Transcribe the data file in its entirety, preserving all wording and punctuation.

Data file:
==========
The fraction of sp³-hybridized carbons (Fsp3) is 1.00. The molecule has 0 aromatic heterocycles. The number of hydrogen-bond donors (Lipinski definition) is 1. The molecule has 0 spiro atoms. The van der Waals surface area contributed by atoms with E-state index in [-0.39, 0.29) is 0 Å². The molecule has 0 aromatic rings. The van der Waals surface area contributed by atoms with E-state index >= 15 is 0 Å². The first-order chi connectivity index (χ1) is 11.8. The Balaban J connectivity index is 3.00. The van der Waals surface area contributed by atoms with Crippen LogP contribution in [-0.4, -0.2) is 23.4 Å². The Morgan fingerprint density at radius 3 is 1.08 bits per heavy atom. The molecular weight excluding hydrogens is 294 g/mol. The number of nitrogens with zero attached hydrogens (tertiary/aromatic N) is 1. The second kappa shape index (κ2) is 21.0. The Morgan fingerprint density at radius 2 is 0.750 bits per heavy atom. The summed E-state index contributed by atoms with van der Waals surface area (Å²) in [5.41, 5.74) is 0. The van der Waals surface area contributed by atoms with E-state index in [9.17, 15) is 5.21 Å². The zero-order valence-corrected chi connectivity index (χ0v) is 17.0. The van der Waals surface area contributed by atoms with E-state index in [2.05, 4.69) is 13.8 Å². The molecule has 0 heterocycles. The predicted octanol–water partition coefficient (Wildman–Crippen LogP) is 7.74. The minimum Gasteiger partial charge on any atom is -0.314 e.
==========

The fraction of sp³-hybridized carbons (Fsp3) is 1.00. The molecule has 0 aromatic heterocycles. The number of hydrogen-bond donors (Lipinski definition) is 1. The molecule has 0 spiro atoms. The van der Waals surface area contributed by atoms with E-state index in [-0.39, 0.29) is 0 Å². The molecule has 0 aromatic rings. The van der Waals surface area contributed by atoms with E-state index >= 15 is 0 Å². The first-order chi connectivity index (χ1) is 11.8. The Balaban J connectivity index is 3.00. The van der Waals surface area contributed by atoms with Crippen LogP contribution in [-0.4, -0.2) is 23.4 Å². The Morgan fingerprint density at radius 3 is 1.08 bits per heavy atom. The molecular weight excluding hydrogens is 294 g/mol. The number of nitrogens with zero attached hydrogens (tertiary/aromatic N) is 1. The second kappa shape index (κ2) is 21.0. The Morgan fingerprint density at radius 2 is 0.750 bits per heavy atom. The summed E-state index contributed by atoms with van der Waals surface area (Å²) in [5.41, 5.74) is 0. The van der Waals surface area contributed by atoms with E-state index in [9.17, 15) is 5.21 Å². The zero-order valence-corrected chi connectivity index (χ0v) is 17.0. The van der Waals surface area contributed by atoms with E-state index in [2.05, 4.69) is 13.8 Å². The molecule has 0 heterocycles. The predicted octanol–water partition coefficient (Wildman–Crippen LogP) is 7.74. The minimum Gasteiger partial charge on any atom is -0.314 e.